The case should be presented clearly, concisely, and succinctly. After the case is presented, the discussant is introduced before he begins his discussion.
| Discussing The Case|| |
In a formal CPC, the discussion part comes from a consultant faculty member invited to discuss/analyze the case. The presenter starts the CPC with the case presentation and ends the CPC with the final diagnosis and in between, the discussant evaluates the case, summarizing the salient features and relating these features to a list of differential diagnoses in his opinion.
The contextual interpretation of data is an important part of the CPC discussion. The discussant (not the presenter) interprets the results of diagnostic studies. The history and physical examination obtained are provided at an appropriate level of detail. It is customary to present all information obtained, usually in the order in which it was collected. The discussant decides which bits of information are relevant and which are "red herrings." On rare occasion, it may be appropriate to withhold a confirmatory test obtained early on, as long as the case is solvable based upon the other information provided. The goal of this academic exercise is not to "puzzle" the discussant but to present an interesting and educational conference.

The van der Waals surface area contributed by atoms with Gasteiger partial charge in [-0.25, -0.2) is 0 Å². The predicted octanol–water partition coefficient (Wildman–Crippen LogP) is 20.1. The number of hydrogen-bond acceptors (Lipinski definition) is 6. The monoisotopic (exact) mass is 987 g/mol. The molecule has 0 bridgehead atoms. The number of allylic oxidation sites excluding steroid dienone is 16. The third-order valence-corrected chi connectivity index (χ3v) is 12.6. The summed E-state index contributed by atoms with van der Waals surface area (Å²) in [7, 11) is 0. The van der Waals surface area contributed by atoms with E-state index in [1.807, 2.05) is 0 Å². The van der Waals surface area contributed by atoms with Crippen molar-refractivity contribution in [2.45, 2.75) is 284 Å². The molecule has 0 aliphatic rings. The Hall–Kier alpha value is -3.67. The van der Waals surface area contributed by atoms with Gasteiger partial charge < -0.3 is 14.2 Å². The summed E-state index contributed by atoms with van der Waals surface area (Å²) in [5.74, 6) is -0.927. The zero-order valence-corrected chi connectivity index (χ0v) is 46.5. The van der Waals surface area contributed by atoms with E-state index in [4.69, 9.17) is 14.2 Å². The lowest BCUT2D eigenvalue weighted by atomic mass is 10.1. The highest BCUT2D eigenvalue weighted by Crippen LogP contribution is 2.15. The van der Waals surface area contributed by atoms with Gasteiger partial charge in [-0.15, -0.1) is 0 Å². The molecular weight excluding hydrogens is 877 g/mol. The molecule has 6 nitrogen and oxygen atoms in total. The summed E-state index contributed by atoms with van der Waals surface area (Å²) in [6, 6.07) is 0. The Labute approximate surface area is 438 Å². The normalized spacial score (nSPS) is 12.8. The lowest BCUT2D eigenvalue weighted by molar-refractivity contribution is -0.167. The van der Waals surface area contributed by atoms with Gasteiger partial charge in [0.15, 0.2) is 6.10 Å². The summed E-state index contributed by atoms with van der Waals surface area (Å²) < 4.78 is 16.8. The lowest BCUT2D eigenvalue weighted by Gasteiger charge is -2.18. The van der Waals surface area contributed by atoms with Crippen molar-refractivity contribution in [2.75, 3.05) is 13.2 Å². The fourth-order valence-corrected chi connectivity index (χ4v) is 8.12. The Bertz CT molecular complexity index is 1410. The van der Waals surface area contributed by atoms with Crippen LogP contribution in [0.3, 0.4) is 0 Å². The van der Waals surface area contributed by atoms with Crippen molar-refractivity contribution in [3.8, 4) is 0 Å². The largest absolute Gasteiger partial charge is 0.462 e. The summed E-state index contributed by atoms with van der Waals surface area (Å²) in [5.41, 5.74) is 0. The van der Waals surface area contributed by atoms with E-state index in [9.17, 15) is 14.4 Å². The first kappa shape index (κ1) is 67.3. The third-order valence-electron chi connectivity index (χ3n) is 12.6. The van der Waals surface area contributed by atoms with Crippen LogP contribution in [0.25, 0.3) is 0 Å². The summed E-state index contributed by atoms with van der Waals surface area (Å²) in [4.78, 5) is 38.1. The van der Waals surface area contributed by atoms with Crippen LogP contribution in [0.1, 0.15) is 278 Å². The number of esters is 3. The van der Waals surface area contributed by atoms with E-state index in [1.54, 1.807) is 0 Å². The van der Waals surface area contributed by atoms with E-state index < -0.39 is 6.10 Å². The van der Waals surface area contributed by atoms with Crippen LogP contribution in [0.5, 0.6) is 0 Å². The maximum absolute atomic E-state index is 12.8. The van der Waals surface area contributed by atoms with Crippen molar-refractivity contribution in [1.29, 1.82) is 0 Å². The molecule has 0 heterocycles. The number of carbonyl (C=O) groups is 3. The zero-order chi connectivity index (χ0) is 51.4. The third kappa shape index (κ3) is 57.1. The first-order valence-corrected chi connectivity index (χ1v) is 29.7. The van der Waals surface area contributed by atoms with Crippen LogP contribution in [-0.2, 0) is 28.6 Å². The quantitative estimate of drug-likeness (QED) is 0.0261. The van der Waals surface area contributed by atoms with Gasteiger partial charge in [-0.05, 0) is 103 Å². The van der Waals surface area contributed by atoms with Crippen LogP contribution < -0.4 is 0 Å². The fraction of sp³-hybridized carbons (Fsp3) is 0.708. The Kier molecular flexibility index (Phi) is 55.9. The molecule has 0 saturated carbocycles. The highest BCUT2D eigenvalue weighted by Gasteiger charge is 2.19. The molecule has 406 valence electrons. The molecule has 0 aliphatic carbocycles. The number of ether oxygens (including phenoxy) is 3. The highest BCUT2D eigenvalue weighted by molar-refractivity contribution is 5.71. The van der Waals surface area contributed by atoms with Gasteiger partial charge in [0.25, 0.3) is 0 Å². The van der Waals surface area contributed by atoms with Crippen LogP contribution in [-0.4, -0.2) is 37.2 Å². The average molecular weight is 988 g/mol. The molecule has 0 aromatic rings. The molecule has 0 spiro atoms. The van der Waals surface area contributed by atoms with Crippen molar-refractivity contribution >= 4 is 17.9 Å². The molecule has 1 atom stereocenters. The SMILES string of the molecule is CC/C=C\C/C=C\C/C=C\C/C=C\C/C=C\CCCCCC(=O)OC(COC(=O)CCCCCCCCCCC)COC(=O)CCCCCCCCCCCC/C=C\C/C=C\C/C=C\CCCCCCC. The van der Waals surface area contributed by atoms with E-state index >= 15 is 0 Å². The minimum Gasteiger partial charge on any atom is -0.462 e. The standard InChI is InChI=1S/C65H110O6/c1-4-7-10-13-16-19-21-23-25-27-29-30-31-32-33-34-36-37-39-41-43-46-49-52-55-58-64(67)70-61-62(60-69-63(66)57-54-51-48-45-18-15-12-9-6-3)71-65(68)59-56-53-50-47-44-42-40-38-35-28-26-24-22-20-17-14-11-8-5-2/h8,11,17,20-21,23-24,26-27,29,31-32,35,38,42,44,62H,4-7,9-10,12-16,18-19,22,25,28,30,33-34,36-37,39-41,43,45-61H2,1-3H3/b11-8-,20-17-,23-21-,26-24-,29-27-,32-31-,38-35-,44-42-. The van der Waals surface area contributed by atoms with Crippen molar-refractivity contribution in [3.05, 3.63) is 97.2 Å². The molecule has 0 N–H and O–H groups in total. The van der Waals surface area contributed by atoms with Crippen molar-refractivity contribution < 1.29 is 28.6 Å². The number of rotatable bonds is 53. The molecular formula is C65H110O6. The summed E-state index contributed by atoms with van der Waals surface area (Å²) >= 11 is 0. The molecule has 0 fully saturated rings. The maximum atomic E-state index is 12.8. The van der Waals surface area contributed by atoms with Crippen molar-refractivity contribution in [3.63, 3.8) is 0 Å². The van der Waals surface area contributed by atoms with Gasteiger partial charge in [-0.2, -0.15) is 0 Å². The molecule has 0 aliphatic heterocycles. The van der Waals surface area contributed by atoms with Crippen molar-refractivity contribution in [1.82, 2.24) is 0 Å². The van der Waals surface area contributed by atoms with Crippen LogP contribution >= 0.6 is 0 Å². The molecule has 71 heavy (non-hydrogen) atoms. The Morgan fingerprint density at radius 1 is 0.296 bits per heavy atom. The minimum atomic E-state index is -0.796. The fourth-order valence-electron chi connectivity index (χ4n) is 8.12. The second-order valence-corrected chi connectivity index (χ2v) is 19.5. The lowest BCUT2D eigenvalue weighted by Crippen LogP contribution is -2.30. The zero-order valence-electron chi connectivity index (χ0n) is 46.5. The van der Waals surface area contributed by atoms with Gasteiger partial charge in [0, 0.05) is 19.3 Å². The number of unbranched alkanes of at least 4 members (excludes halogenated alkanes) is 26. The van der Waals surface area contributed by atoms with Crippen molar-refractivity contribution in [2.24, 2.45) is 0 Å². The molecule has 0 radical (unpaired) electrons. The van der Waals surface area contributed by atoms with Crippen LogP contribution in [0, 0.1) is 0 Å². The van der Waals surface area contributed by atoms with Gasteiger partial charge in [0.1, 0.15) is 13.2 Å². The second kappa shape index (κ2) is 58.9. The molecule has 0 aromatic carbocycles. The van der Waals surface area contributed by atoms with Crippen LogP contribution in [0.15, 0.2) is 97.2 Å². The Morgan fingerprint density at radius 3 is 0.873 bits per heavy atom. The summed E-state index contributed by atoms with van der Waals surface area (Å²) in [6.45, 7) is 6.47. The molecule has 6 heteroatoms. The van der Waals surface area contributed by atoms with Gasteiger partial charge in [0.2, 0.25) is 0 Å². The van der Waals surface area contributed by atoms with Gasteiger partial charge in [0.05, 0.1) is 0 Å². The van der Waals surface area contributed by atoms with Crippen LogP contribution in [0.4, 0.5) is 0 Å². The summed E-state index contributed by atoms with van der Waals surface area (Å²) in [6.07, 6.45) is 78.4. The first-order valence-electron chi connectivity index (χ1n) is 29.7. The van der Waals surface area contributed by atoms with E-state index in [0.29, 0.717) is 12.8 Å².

| Presenting The Final Diagnosis|| |
The CPC emphasizes a measured, logical progression from a patients' presentation to a narrowed differential diagnoses rather than focusing on a final diagnosis. The CPC is all about the processes in which a case is presented that allow the discussant to guide the audience to a tentative final diagnosis. To reveal the final diagnosis is the job of the presenter.
| The Clinicopathologic Conference As An Educational Tool|| |